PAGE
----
Family resources for Sunday May 19

Children cannot eat rhetoric, and they cannot be sheltered by commissions. I don’t want to see another commission that studies the needs of kids. We need to help them.

— Marion Wright Edelman in Brian Lanker, I Dream A World

Each of us, at any age, can serve as well as inspire others to act in service. This session prepares children to find their own point of entry into service and leadership. They hear the story of Craig Keilburger, who began working to make a difference at age 12. To help child laborers in Pakistan he founded Free the Children, a service organization which now involves thousands of child and youth activists around the world.

The children explore the nature of leadership in a game related to Follow the Leader. They incorporate the “tied together” theme of the program by making canvas rugs with fringed edges in the style of rugs child laborers knot in Pakistan and other countries.

The details about Sunday morning:
Babies – 4 year olds

  • Children’s covenant, chalice lighting and joys & concerns
  • Play inside

Kindergarten- Grade 8

What you can do this week at home:
EXPLORE THE TOPIC TOGETHER. How do you make a difference in the world? Discuss with your family what things each of you choose to do to act in service to the larger world. In what ways are you leaders? Invite family members to share stories of times when other people have followed their lead in doing service.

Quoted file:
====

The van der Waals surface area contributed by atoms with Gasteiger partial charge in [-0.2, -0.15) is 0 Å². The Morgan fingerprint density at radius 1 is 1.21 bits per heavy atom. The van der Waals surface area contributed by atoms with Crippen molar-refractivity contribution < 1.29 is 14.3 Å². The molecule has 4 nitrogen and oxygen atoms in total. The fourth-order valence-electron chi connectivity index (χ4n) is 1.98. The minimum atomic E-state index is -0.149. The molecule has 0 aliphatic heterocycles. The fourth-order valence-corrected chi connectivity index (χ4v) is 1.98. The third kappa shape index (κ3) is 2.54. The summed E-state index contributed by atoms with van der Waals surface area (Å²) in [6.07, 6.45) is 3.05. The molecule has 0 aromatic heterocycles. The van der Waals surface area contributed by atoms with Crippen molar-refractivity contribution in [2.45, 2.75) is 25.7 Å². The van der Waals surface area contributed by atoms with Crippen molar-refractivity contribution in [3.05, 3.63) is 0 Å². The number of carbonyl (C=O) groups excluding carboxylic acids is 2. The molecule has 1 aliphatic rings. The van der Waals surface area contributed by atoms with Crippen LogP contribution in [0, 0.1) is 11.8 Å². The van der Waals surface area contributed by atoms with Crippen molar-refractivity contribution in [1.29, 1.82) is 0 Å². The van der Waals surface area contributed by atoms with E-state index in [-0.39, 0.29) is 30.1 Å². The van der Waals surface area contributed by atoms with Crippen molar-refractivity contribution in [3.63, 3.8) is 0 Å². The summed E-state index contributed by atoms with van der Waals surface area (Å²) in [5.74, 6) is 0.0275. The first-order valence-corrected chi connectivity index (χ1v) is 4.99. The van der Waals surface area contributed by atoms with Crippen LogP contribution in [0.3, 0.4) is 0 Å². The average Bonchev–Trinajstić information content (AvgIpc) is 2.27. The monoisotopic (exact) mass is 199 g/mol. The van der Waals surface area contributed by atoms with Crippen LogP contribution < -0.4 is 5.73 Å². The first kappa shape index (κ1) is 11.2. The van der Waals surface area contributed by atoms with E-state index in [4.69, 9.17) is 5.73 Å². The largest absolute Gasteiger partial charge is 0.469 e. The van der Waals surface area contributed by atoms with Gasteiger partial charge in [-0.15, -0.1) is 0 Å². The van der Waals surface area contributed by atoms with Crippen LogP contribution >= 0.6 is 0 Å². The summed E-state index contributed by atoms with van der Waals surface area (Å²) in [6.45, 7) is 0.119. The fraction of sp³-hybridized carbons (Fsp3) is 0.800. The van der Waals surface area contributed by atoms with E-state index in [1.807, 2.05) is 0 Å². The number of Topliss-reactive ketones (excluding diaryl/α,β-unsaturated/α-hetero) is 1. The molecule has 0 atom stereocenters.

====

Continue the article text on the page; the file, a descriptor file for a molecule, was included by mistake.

A Family Adventure. Visit a local rug or carpet shop. Observe not only the patterns and colors, but also how the rugs are constructed. Look closely at the individual knots on handmade rugs. What would it be like to tie all those knots? Ask the proprietor of the store whether the Rugmark Foundation has certified that the rugs they sell were made without child labor. You can read a story about RUGMARK in the online archives of the Unitarian Universalist magazine for children, uu&me!

A Family Game. The children played a game in which one person left the room or hid their eyes while another person in the circle was chosen as leader. The others in the circle tried to follow the actions of the leader as closely as possible, while the designated guesser tried to determine who in the circle was the leader. If you have enough people at home, try this game. You can always invite friends to play, or simply play Follow the Leader without the added challenge of guessing. How often do children in your family feel like they are the leaders? After you play the game, discuss the advantages and disadvantages of being a leader.

Let me know if I can be supportive to you in any other way! I am here for you.
All my best with blessings,